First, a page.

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Benchmarking sustainability and building resilience to natural disasters
22 January, 2016 – The April 2015 earthquake in Nepal was another reminder of the devastating consequences of natural disasters and their impact on lives. “One of the challenges we face in the humanitarian sector,” says Graham Saunders, Head of Shelter and Settlements for the International Federation of the Red Cross and Red Crescent Societies (IFRC), one of the members of the UN-Habitat-coordinated Global Network for Sustainable Housing (GNSH), “is that along with the desire to meet the immediate needs of disaster-affected communities, we must also think longer term from day one on-wards and ensure that our response to the disaster is sustainable, leading to resilient communities.”
A tool for the job
In 2010, IFRC approached Building Research Establishment (BRE) to help develop a tool that would deliver sustainability guidance and provide a method of assessment. The aim was to draw on BRE’s experience of developing the widely-used, internationally-respected Building Research Establishment Environmental Assessment Methodology methodology for enhancing, assessing and rating sustainability in construction covering master planning, buildings and infrastructure.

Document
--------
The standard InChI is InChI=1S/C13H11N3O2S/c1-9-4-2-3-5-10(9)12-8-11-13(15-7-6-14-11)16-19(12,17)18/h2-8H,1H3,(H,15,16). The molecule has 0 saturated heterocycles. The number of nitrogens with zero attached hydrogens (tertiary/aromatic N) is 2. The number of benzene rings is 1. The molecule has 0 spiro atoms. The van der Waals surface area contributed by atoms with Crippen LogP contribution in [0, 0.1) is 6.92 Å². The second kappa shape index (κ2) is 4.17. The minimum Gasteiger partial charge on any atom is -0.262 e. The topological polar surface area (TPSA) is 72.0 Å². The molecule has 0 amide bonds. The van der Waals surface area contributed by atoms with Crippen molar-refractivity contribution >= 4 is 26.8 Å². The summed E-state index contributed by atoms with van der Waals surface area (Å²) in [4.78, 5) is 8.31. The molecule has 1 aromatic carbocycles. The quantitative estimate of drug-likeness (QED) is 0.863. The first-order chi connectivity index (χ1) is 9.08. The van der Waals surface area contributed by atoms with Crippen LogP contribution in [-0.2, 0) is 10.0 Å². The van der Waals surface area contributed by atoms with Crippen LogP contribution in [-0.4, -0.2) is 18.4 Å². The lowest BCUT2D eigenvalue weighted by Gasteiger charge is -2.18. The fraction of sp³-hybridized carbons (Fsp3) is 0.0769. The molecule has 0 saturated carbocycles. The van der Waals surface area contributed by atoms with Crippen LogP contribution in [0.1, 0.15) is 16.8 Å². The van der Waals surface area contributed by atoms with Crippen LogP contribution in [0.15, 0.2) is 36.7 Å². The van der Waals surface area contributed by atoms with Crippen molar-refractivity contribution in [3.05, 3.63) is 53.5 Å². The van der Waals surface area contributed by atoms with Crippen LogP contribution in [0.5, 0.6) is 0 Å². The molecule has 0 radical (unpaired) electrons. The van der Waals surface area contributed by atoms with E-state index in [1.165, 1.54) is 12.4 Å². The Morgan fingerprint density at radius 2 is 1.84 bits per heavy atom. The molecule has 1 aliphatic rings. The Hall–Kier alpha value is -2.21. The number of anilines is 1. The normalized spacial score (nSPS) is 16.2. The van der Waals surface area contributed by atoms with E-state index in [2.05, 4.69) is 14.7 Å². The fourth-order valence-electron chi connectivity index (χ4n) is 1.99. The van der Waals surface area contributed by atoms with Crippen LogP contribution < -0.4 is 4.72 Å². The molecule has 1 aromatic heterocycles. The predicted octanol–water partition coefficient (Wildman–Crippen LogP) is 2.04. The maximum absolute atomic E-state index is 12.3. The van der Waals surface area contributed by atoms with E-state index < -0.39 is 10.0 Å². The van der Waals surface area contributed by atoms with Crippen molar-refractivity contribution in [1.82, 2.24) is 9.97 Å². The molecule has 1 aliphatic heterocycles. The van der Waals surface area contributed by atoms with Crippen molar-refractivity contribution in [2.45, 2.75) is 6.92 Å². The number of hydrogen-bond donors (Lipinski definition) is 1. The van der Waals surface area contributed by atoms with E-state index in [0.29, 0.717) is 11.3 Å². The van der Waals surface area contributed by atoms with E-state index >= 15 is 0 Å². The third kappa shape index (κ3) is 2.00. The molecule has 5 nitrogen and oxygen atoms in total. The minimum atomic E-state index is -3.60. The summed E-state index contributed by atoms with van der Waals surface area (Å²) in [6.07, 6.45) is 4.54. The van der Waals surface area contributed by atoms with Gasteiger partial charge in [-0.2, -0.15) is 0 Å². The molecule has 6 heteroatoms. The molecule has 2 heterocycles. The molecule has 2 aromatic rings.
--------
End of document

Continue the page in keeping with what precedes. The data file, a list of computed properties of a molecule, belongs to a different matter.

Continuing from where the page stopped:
The outcome of this collaboration was the web-based tool called QSAND (Quantifying Sustainability in the Aftermath of Natural Disasters). For the development of the tool, IFRC and BRE collaborated closely with UN-Habitat and a select number of other key stakeholders, as members of the project consultation group.
QSAND is a comprehensive built-environment tool (covering shelter, settlements, infrastructure and so on) organized into eight categories. “Our aim in working with IFRC to develop and make the QSAND tool freely available to all” says Yetunde Abdul, QSAND Programme Manager at BRE. “This is very much in line with the BRE Trust’s aims to advance knowledge, innovation and communication in the built environment to help meet our goal of ‘building a better world together’”.
A unique feature of QSAND is its ability to give the user an overall performance score at the end of the process. This will help governments, humanitarian agencies and donors to understand the impacts of their work in disaster zones, pinpoint which strategies are the most effective and establish benchmarks of sustainability success.
Who will use QSAND?
QSAND is designed to be used by those who are:
- Field-based managers of relief and re-construction activities
- Desk-based managers of programmes and authorities
- Donors, financial institutions and policy analysts
The BRE Trust, working with the International Federation of the Red Cross and Red Crescent Societies, is leading work to establish an evidence and knowledge base of sustainable approaches, solutions, and case studies on the use of Quantifying Sustainability in the Aftermath of Natural Disasters to make available to make available to all to benefit from.
“A number of humanitarian and other organizations have expressed an interest in applying QSAND,” says Abdul. “We will be supporting them and others who apply the tool providing technical and operation support to maximize the short, medium and long term benefits available to affected communities”. BRE is actively seeking partners to build the knowledge and evidence base.